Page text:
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Rural housing bill, once stalled in the face of resistance moves to Gov’s desk for signing

After a two-year slog, lawmakers cleared hurdles to allow Malheur County to ease its housing shortage by putting homes on farmland where they were once prohibited.

Now, Malheur County is waiting for Gov. Tina Kotek to sign Senate Bill 70, changing the definition of “high-value farmland” to clear the way for more rural housing.

Shawna Peterson, executive director of the Eastern Oregon Border Economic Development Board, said once the governor signs the bill, the county can design the process that will be the “nuts and bolts of the rezoning process.”

The new county ordinance has mostly been completed, according to Peterson. Under Senate Bill 16, passed in 2021, any rezoning of farmland would require a public hearing before a review board appointed by the Malheur County Court.

The 2021 legislation allowed rezoning some farmland into a minimum of two-acre lots with no more than 200 acres. The intent was to allow homes that are limited to agriculture but not considered viable for farming.

Such rezoning must be considered by a new county board that will include representatives from the farming community, the Border Board, the Malheur County Court and the Malheur County Planning Commission. The committee will be appointed by the county court.

Land that qualifies for rezoning must not have been farmed in the past three years, is not high-value farmland, does not have premium soils and must not have the potential to turn a profit from ag-related activities.

The original legislation left a technical glitch that stopped the county from moving ahead. State Sen. Lynn Findley, the Vale Republican, proposed a fix that was expected to move easily through the 2023 Legislature. Instead, it encountered strong opposition that nearly killed the legislation.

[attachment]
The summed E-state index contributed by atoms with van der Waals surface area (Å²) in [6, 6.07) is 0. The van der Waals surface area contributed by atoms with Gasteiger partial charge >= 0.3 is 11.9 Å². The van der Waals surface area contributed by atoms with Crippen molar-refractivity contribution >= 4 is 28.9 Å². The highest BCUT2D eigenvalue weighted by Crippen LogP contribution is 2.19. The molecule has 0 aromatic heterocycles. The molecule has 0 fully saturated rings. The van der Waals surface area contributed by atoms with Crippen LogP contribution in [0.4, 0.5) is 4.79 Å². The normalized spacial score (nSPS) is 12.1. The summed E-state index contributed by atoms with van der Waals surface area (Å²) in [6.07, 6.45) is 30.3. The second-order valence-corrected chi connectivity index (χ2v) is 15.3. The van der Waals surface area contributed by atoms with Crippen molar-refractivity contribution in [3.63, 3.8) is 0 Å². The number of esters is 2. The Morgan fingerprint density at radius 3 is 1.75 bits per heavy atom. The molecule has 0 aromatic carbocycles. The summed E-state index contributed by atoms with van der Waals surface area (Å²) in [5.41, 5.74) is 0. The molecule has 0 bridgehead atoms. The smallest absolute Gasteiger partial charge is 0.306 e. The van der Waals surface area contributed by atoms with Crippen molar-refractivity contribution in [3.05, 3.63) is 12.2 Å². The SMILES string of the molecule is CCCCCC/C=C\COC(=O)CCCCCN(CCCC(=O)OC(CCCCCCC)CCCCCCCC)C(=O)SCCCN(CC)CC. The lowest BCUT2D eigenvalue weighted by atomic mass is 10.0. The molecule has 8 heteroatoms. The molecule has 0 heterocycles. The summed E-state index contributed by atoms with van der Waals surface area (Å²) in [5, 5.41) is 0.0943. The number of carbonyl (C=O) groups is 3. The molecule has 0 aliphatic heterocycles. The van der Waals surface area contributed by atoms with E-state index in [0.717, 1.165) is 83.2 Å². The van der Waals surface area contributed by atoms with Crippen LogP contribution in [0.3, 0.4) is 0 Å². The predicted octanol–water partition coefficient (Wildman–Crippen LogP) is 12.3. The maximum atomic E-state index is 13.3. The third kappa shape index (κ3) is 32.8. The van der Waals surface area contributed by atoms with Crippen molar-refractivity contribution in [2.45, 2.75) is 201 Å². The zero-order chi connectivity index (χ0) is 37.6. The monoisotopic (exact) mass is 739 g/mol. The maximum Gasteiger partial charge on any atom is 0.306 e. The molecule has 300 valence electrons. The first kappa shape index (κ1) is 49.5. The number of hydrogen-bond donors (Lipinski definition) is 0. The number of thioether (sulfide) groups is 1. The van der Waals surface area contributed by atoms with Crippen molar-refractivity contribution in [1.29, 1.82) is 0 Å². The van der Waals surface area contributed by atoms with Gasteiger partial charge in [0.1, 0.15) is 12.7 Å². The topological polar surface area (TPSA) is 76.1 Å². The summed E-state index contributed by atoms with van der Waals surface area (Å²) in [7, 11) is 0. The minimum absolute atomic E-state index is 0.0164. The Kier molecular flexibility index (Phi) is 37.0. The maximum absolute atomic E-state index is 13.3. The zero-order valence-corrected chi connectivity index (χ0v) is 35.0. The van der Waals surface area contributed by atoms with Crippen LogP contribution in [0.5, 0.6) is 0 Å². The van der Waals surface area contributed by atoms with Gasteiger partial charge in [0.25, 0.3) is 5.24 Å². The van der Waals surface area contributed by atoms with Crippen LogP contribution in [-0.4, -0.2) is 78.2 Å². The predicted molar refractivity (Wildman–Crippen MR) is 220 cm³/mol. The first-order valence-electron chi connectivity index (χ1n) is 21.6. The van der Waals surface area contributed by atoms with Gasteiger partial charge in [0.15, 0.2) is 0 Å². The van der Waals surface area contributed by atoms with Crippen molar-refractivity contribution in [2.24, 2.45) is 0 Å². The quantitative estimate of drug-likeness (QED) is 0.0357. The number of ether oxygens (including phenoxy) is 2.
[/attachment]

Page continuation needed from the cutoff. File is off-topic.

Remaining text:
Peterson said determining how many lots might open up for building will depend on property owners seeking rezoning. She said she has heard a lot of interest from owners, builders, and residents, so she thinks there will be activity relatively quickly.

Eric Evans, Malheur County planning director, said that roughly 10 people had indicated an interest in using the new zoning process before the technical glitch was discovered.

Evans said the Portland-based consultant firm Winterbrook Planning, who the county has done work with in the past, contracted with the county to, in part, complete a mapping project that includes properties that meet the criteria and also has developed the ordinance and the applications.

Altogether, Evans said 200 acres are available for rezoning and, therefore, a maximum of 100 lots would be available and would have to be at least 2 acre lots.

He said he does not know the next steps since this has never been done. Evans said that will become more clear once someone submits an application to rezone and then advances to a hearing in front of the committee.

“This will be a learning game,” Evans said. “Nothing like this has ever happened in the state of Oregon.”

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